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    1. No worries; anyone’s list of favourites would look very different to mine! The longer I blog, the more I realize that taste is like a Venn diagram and any two people only overlap in one small area.

      I try to make a few notes about any DNF, even just a sentence or two, so I remember why I didn’t get on with a book. But I can understand the impulse to just close the cover and move on.

      Liked by 1 person

      1. We had our book group last night, and reviewed the year. The two people I think of as most sharing my reading tastes differed quite wildly with each other, and with me, over certain choices this year. Fascinating stuff.

        Liked by 1 person

  3. I’m surprised that I’ve only read three of these. Agreed that A Tale for the Time Being is superb. H is for Hawk didn’t leave such an impression on me, and was a bit of a weird reading experience as it turned out that I’d met a couple of her friends who appear in the book. Henrietta Lacks troubled me ethically, but it did make for a great book group discussion.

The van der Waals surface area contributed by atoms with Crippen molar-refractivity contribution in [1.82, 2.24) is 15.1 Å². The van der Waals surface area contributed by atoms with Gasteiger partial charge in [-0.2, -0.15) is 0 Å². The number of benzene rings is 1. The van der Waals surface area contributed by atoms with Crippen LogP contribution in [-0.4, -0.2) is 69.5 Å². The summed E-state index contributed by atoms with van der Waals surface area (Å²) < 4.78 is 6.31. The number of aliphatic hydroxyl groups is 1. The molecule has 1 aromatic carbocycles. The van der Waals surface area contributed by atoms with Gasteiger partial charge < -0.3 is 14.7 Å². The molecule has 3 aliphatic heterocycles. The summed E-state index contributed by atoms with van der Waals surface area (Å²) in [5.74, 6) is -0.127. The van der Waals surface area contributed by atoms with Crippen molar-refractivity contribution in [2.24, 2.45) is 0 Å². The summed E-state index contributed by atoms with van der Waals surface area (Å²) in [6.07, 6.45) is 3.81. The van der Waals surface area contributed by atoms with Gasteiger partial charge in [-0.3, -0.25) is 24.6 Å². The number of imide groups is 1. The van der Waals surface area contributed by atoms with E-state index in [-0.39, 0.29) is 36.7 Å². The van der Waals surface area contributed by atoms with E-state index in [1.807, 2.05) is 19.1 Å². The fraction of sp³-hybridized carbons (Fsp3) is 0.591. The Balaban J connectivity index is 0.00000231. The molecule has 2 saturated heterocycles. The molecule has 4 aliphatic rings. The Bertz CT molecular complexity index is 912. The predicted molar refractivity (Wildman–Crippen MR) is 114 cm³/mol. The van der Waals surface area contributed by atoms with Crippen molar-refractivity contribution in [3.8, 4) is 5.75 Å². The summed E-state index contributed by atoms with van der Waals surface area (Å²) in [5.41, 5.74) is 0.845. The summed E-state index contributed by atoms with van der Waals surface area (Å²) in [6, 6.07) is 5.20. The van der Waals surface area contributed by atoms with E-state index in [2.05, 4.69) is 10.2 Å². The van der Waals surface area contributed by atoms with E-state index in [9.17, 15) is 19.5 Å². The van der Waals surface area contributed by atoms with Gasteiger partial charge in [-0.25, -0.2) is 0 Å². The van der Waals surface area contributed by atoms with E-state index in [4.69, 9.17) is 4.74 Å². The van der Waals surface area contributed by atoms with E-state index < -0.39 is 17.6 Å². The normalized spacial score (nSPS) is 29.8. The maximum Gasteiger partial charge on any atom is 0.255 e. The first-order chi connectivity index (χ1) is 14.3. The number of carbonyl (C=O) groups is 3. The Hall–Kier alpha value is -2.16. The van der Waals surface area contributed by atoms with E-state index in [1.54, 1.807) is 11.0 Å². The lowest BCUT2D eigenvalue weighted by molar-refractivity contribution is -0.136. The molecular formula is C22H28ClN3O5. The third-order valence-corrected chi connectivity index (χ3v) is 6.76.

Liked by 2 people

    1. How bizarre! Cambridge folk, I guess? I think it helps that I already had a love of bereavement memoirs, and a greater than average interest in birds.

      Henrietta Lacks I read right when it first came out in the UK, so I definitely need to reread it. I found a copy in the free bookshop where I volunteer. Next year I hope to focus a lot more on backlist stuff and re-reads, so maybe I’ll find the time.

      Liked by 1 person

      1. Yes – she was in the HPS department and I once went on a big group holiday with a bunch of Cambridge philosophers, and (though I didn’t know this at the time) ended up meeting some of the people mentioned. I read the book quite shortly afterwards which made it worse!

        It seems like quite a few people are planning to focus on re-reads next year.

        Liked by 1 person

  4. I’ve only read Sweetbitter (and very much enjoyed it) but have a few of the others in my TBR stack (Hope; Priestdaddy; Henrietta).
    I’ve seen a few of these ‘best of the decade’ lists – think I should do my own!

    Liked by 2 people

    1. I was inspired by Eric’s list (Lonesome Reader); his twist was that he only allowed himself one book from each year of the decade.

      Liked by 1 person